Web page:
Last weekend, I was fortunate enough to attend the MovNat level I certification course in Monrovia, CA. Kellen Milad and Jeff Kuhland were our coaches and people came from all over the western US to participate in either the certification or the Power & Agility workshop. While there have been reviews written about the workshop, my goal is to offer a trainer's perspective of the certification portion of the weekend.
I wasn't sure what to expect. I registered for it because my husband and I did the 4 weeks of MovNat workouts on Breaking Muscle and he wanted to do the workshop, so I figured if I was going to go to the workshop, I might as well get certified (I am a fitness professional, after all). I had watched the crazy video of Erwan LeCorre moving in this incredibly fluid fashion years ago, after I read the first Outside Magazine article discussing Erwan and his fitness philosophy and was intrigued, to say the least. I followed the evolution of the company over the years, and this opportunity seemed like a good time to take my curiosity to the next step.
My fellow certification attendees came from extremely varied backgrounds. One was a successful personal training studio owner with a background in training fitness models. Another was an acupuncturist with a background in Crossfit and Chinese medicine. There was a rock climber, a recent college graduate with a genuine interest in bringing outside movement to people in Boulder, and a former chef making a career change. There were also two people going through the certification simply to help their family and friends. I work primarily one on one with people and my clientele is generally baby boomers with injuries or endurance athletes, so it was interesting to be in an environment with other fitness professionals that weren't necessarily so corrective exercise based. Kellen and Jeff did an extremely good job dealing with the varied level of coaching experience and provided a very safe environment for us to learn and help each other.
The workshop portion of the event was physically challenging. Because MovNat covers so many elements of fitness (strength, power, agility, endurance), it is almost impossible to excel in all areas, although there were a couple of attendees that came close (note to self. Climbing rocks and trail running seems to improve overall fitness. The trail running I already do. The climbing rocks I started this week). I received the best jump coaching I have ever received and can finally land somewhat quietly, although the height I can jump leaves something to be desired. Swinging from bars is fun. So is learning how to climb trees, which has become a small area of fixation (performing a handstand in the middle of the room is a slightly larger area of fixation. Both should be accomplished by the end of the summer). The lifting and throwing techniques were taught well, and the different crawls and rolls were fun to execute- however, I felt maybe a little more attention could have been given to bad crawling technique. Maybe it's just my clientele, but it is not unusual for me to put a new client in a quadraped position and see scapular winging and an increase in spinal lordosis, which would have to be addressed before adding locomotion. The highlight of the workshop came on Sunday, when we created our own combos in small groups and played outside for 3 hours. Both activities cultivated a team environment and allowed us to put the skills learned over the weekend to use.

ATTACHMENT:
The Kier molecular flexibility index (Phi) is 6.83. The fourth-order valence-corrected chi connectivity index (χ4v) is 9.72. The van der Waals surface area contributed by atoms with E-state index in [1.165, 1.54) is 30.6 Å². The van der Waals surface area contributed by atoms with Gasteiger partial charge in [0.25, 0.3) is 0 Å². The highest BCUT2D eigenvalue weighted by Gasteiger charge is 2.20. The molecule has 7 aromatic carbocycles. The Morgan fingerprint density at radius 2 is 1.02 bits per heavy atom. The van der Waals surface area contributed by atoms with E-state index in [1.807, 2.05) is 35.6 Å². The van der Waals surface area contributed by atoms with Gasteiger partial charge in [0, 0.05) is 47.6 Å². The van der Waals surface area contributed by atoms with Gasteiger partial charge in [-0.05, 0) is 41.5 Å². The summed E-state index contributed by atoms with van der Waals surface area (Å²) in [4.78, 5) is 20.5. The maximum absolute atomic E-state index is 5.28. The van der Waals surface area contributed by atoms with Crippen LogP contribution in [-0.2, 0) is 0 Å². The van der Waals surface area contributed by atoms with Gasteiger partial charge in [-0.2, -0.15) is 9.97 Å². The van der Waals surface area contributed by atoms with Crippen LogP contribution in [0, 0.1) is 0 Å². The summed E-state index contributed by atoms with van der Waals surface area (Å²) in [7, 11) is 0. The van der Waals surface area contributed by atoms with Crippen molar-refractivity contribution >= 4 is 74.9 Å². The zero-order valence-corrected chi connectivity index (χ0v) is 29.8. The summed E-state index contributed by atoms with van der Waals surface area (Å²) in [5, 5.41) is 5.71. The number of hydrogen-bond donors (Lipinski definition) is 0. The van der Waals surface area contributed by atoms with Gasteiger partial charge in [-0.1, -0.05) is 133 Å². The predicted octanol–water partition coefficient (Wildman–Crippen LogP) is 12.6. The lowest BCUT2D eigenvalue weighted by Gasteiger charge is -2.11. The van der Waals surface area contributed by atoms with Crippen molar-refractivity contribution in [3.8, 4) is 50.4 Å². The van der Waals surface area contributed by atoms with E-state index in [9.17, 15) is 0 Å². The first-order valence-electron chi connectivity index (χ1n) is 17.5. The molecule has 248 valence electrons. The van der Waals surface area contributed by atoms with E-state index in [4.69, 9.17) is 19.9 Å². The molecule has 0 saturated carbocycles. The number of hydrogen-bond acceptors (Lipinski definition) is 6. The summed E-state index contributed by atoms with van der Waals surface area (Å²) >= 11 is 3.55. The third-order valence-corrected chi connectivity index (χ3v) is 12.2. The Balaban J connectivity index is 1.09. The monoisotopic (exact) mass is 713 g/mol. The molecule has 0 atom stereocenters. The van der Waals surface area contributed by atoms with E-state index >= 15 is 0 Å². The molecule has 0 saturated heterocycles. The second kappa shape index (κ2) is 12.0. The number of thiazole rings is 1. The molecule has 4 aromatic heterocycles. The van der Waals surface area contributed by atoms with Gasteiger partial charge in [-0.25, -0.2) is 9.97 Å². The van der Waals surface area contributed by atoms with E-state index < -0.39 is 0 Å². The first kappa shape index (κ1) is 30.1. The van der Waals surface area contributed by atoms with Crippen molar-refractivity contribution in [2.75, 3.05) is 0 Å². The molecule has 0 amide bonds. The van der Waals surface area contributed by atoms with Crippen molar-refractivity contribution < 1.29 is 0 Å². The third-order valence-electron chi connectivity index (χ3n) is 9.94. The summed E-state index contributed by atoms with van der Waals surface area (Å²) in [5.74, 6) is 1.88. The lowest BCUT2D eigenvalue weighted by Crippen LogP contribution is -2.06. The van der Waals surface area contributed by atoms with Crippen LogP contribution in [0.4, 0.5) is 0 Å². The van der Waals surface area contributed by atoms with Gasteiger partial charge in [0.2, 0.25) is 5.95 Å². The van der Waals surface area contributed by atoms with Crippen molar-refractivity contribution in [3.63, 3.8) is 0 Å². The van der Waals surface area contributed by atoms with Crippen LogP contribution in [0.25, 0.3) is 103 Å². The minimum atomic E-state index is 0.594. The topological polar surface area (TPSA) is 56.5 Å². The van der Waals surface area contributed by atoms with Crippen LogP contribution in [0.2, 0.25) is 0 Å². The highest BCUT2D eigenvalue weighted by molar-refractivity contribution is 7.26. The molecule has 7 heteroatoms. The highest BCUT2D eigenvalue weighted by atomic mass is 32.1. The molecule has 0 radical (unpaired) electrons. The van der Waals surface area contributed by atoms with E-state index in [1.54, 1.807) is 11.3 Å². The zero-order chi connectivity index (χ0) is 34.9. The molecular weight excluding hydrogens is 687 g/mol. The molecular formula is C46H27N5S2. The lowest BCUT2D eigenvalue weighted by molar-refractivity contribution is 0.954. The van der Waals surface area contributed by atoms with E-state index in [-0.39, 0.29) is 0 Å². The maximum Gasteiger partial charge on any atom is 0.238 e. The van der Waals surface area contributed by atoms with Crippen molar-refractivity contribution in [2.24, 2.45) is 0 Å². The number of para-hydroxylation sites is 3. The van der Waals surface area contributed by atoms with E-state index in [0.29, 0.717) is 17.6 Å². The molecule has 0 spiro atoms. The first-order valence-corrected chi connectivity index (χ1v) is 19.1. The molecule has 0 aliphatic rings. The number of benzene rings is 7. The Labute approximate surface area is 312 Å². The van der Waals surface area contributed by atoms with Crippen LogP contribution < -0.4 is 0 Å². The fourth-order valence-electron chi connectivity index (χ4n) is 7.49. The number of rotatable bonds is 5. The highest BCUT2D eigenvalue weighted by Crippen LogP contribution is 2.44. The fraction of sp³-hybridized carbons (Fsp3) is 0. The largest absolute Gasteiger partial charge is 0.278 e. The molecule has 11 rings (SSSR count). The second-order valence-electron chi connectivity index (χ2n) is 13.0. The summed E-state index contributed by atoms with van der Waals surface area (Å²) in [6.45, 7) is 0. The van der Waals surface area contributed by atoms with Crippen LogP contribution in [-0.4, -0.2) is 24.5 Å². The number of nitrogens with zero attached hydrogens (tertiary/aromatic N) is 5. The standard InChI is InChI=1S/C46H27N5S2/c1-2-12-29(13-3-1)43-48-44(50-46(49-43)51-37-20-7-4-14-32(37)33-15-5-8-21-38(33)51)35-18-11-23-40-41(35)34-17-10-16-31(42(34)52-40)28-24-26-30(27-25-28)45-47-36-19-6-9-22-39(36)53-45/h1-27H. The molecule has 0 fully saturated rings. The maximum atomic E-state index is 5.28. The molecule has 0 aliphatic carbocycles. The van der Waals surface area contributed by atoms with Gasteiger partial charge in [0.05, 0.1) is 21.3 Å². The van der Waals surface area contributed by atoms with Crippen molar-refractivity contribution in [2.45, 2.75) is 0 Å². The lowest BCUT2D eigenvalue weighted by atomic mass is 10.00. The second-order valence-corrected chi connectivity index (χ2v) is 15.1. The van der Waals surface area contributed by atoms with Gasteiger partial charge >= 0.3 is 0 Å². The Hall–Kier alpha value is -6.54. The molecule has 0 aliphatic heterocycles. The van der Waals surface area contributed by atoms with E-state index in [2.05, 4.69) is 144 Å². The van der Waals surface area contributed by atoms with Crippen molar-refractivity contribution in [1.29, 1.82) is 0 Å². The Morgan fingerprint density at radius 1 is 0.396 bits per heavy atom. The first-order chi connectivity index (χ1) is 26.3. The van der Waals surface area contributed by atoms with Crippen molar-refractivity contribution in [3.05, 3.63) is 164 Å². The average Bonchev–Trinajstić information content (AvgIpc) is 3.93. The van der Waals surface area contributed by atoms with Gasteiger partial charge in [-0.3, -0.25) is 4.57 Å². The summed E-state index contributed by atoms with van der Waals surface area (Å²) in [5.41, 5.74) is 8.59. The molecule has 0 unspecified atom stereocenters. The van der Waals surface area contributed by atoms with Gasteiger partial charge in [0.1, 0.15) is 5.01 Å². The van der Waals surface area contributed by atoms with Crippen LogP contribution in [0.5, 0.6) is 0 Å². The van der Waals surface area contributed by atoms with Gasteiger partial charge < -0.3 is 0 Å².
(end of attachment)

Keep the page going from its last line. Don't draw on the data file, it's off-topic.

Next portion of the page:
The certification portion of the weekend meant we started an hour earlier and ended an hour later than the workshop participants. During that time, we discussed coaching and programming, were assessed on our proficiency in the movements, took a written exam, and were asked to design a small group program for participants of varying levels. I was grateful I had been practicing some of the movements since early January (things like tuck swings can tear apart your hands if you don't have blisters), and I didn't find any one aspect overly challenging. I actually enjoyed the practical portions of the certification- I have a number of certifications and with the exception of ACSM over a decade ago, I have never been asked to actually teach a movement and prove I have any level of coaching competency. Jeff and Kellen gave excellent feedback, and they did a nice job with the diversity of professionals in attendance.
While I don't know if I will go on and get my level II and III certification, I definitely enjoyed the experience and would recommend it to anyone looking to have a more diverse movement background. One of the things I really like about philosophies such as MovNat is they are fun; you get to lift some things, throw some things, maybe dynamically balance and swing from things, in a much less regimented way than most training. If you work with the general population, performing these types of movements well are more functional than most open chained activities. Overall, a very positive experience.
Yours in health and wellness,